State Renewable Portfolio Standards: Many states have enacted renewable portfolio standards (RPS) that require utilities to source a certain percentage of their electricity from renewable sources like wind and solar. States with ambitious RPS targets have seen significant growth in wind capacity as utilities work to meet these mandates. For example, Iowa has an RPS target of 105 MW of renewables by 2030 which has driven major wind investments in the state [1].

Favorable Geography: The geography and climate of a region significantly impacts its potential for wind energy. Wind capacity is highest in states with consistent strong wind resources like the Great Plains, Midwest, and coastal regions. Texas, Oklahoma, Kansas, and Iowa have emerged as wind leaders in part due to their geographic advantages [2].

Transmission Infrastructure: Building out transmission lines that can carry wind-generated electricity to population centers is key for growth. States that have invested in transmission like Texas have seen substantial increases in wind capacity [3].

Government Incentives: Tax incentives like the federal Production Tax Credit have accelerated wind development by helping offset capital costs. State and local incentives can also attract new wind projects and manufacturing facilities [4].

Technological Advances: Improvements in turbine technology, including larger rotors and taller towers, have significantly increased wind capacity factors over time. This makes projects more cost-effective [5].

[1] https://css.umich.edu/publications/factsheets/energy/wind-energy-factsheet
[2] https://www.energy.gov/eere/articles/top-4-trends-us-wind-market
[3] https://iopscience.iop.org/article/10.1088/1748-9326/acce4f
[4] https://iopscience.iop.org/article/10.1088/1748-9326/acce4f

[5] https://www.energy.gov/eere/articles/top-4-trends-us-wind-market

Future Outlook

The future growth and changes in wind capacity rankings look very promising according to projections from the Department of Energy. Their map of projected wind industry growth shows wind capacity in the United States quadrupling from around 100 GW in 2020 to over 400 GW by 2050. Much of this growth will come from offshore wind, which is still in early stages but expected to expand greatly in coming decades.

In terms of state capacity rankings, Texas is expected to maintain 1st position through 2050 and beyond, potentially reaching over 130 GW. Other top states like Oklahoma, Iowa, Kansas, and California are projected to see large gains as well, with dozens of gigawatts added to each state’s wind portfolio. Though percentage increases may be higher in states starting from a smaller base, the overall leaderboard is not expected to shift dramatically based on current growth trajectories and capacity potentials. The Midwest, Plains states, West Coast, and Northeast will continue to lead in wind capacity thanks to their wind resources and supportive policies.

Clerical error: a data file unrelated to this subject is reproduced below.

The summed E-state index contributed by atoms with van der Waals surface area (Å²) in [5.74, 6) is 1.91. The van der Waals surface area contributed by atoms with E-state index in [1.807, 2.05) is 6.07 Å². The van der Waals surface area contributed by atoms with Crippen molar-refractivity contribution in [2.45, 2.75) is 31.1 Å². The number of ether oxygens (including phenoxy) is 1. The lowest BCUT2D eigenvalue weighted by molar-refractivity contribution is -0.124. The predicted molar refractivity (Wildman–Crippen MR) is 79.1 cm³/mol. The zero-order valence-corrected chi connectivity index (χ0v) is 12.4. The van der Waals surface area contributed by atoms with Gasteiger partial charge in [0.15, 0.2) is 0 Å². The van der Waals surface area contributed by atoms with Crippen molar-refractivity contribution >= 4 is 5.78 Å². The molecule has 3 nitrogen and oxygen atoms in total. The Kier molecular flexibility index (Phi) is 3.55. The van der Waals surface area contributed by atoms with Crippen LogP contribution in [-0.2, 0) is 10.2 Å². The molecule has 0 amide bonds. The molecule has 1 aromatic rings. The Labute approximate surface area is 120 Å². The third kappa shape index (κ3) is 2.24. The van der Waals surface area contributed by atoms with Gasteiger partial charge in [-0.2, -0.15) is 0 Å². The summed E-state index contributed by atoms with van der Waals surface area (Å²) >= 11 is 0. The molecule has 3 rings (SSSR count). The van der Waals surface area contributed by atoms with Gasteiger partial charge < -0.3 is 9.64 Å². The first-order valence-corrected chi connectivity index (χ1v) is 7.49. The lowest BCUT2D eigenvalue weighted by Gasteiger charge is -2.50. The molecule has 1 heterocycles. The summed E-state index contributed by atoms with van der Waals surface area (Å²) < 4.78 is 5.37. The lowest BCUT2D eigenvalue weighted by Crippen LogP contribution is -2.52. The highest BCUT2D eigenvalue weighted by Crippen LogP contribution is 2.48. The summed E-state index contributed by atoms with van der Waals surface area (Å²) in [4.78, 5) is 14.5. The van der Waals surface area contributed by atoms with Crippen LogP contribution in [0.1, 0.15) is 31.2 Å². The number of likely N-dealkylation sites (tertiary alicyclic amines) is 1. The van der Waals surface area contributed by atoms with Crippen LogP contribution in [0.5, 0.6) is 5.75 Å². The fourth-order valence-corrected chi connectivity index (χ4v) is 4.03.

Challenges & Opportunities

While wind power has seen tremendous growth in recent years, there are still challenges to further expansion. One major obstacle is the variability and intermittency of wind resources. Wind speeds fluctuate throughout the day and seasonally, which can make it difficult to integrate large amounts of wind power into the electric grid. Upgrading transmission lines to carry power from windy rural areas to population centers is also a challenge.

On the opportunity side, continued technological advances are helping drive down the cost of wind power. Larger turbines, taller towers, and improvements in blade design allow modern wind farms to capture more energy at lower wind speeds. There is also great potential to install wind power offshore where winds are stronger and more consistent.

According to the U.S. Department of Energy, wind power could provide over 10% of the nation’s electricity by 2020, 20% by 2030, and 35% by 2050. Realizing these goals will require overcoming challenges through continued policy support, grid modernization, energy storage advances, and sustained technology innovation [1].


In summary, wind energy capacity is a crucial metric for understanding the growth of renewable energy in the United States. As we’ve explored, Texas currently leads the country by a wide margin in installed wind capacity. The state has seen massive growth over the last two decades thanks to favorable policies, ample wind resources, and a robust energy market. Other leaders include California, Iowa, Oklahoma, and Kansas – all states with abundant wind and policies that have enabled the wind industry to flourish.

While the central plains and western states dominate currently, offshore wind development along the coasts shows promise for the future. Wind capacity is expected to continue growing rapidly as costs keep falling and states implement renewable energy standards. However, challenges remain around transmission, siting, and policy support. Overall, monitoring wind energy capacity by state provides valuable insights into this quickly evolving industry and the shifting energy landscape across America.